The live website above provides real-time information about the spread of the coronavirus in your community and provides tools to help you inform your friends.
Even at a time of crisis, it is easy to lose sight of how one's actions effect collective good. There are numerous people and employers who neglect to participate in social distancing, ultimately undermining the effort to flatten the curve and save lives. For example, see this video or this other video (There are way too many of these).
This is where CoronAroundUS comes in.
We want to tackle this problem by visualizing the data to display the importance of social distancing and to give users the means to inform their friends and employers about the need to social distance. The only way to tackle the challenge of maintain a global pandemic is for everyone to be on the same page and help do their part.
What it does
Our website displays all current cases of coronavirus up to today in addition to the number of predicted cases over the next 30 days. The site also displays each hospital in the US as well as the number of available beds still left at each one. These visualizations demonstrate the urgency to social distance. Users can then write an email using our personalized email template to their loved ones to remind them to social distance or to employers who are not adhering to the call to allow employees to work from home. Ultimately, we hope that this website will create awareness and put into proper perspective the magnitude of this challenge, and how each person can make a positive difference.
How we built it
We realized that the widely popular John Hopkins University data was not a reliable source of data for the site. Due to missing values, inconsistencies in the reports, and lock of uniform formatting, we were forced to search for alternate sources of data. To solve this problem, we decided to scrape data directly from globally recognized organizations including the ECDC, WHO, MSCBS, IRCSS, and DXY.CN.
Using BeautifulSoup and Pandas, we were able to scrape each of these websites to create our own live data pipeline. This pipeline includes data about all US states and counties, all Chinese provinces, all Spanish regions, all Italian regions, and all Australian regions, in addition to data for every other country as a whole in the world. Furthermore, this live pipeline will be updated every day at 9 a.m. PST and 9 p.m. PST to include the most recent statistics. The dataset includes the features Date, Country Name, Region/State Name, Latitude, Longitude, Number of Confirmed Cases, Number of Deaths, Population, and date that shelter-in-place orders were given for each location. We also collected and cleaned data that was made available by the New York Times to determine the number of used and available beds at all hospitals within the US. Once we finished parsing and cleaning the data, we uploaded the data to a MongoDB server for our frontend to fetch.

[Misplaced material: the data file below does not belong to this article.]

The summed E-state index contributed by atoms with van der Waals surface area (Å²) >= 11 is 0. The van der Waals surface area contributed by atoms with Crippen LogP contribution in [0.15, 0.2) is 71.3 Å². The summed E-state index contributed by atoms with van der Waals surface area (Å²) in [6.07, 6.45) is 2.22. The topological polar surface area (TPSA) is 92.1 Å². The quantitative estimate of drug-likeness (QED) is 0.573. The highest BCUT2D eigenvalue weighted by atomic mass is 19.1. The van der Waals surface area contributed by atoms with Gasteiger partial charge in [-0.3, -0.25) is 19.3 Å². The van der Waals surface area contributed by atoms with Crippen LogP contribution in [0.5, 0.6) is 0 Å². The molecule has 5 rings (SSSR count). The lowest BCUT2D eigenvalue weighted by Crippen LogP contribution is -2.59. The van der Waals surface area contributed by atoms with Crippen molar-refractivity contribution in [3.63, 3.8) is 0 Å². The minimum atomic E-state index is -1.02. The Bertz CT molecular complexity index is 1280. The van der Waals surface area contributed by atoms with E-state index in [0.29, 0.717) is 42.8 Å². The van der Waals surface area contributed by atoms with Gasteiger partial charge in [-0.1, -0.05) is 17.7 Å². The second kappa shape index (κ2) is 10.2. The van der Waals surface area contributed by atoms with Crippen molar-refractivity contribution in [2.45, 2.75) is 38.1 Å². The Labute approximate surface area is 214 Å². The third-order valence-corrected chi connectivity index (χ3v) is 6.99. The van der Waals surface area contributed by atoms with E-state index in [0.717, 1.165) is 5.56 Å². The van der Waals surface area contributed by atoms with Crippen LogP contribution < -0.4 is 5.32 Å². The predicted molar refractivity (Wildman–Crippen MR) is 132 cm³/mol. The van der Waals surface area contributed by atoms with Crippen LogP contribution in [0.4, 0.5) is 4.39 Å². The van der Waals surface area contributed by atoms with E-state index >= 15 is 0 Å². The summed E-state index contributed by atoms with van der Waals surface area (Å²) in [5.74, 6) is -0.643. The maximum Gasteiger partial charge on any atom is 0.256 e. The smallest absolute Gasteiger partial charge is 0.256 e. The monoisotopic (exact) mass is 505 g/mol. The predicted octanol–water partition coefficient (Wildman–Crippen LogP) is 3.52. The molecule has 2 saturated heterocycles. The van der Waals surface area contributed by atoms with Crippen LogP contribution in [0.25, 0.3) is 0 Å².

We tried using various Machine Learning models to predict the number of confirmed cases and deaths using the latitude & longitude and the number of previously deceased/confirmed/recovered by region. Eventually, after trying SVMs, Linear Regression, Polynomial Regression, and XGBoost training, we settled on using a 3-layered Neural Network with the Rectified Linear Activation function to perform regression. We then uploaded this data to the MongoDB database also for the frontend to fetch.
We also built a email service using SendGridAPI to allow users to send and templates email to their love ones or employers. In addition, we made an SMS service using Twilio API so that users can also contact via their phones.
Challenges we ran into
Working remotely was a difficult challenge for us because we could not coordinate as well as if we were working together in person. We needed to be proficient in communicating via Slack and scheduling Zoom meetings to keep up to date.
There was also great difficulty working with the data because the location of confirmed cases are not always consistent and there are sometimes missing columns. This was the most time-consuming part of the development process, and we were ultimately forced to develop our own data pipeline due to the inconsistencies of the publicly available data sets.
Our machine learning models started off with very poor accuracy. It took us a while to realize that there was a mistake in the data pipeline. This mistake along with some communication overhead among our team cost us a lot of time because Muntaser was not aware of the mistake in the data until a few hours later, so the rest of the team needed to wait for him to get back and rerun the models for predictions.
On the frontend side of things, it was a challenge to coordinate work on the website because we wanted our website to look cohesive and concise. To keep our style consistent, we made mocks up of our website using Figma so that all of us were on the same page.
Accomplishments that we're proud of
Despite difficulty of not being able to meet each other in person, we were able to coordinate and deploy a polished and useful website.
What we learned
We should have spent more time at the beginning coming up with certain checkpoint meetings. A lot of time was wasted when one of us was waiting for another person to respond. Every bug/mistake/miscommunication costed us ten times as much time as it otherwise would if we were in an in-person hackathon.
What's next for CoronAroundUS
We would like to add more metrics for a more comprehensive overview of how hospitals are handling the covid-19 outbreak. It would also help to add visualizations that compares and contrasts the result of no controls vs social distancing. This would help users more directly see how many lives they can save by choosing to stay at home.
Try It out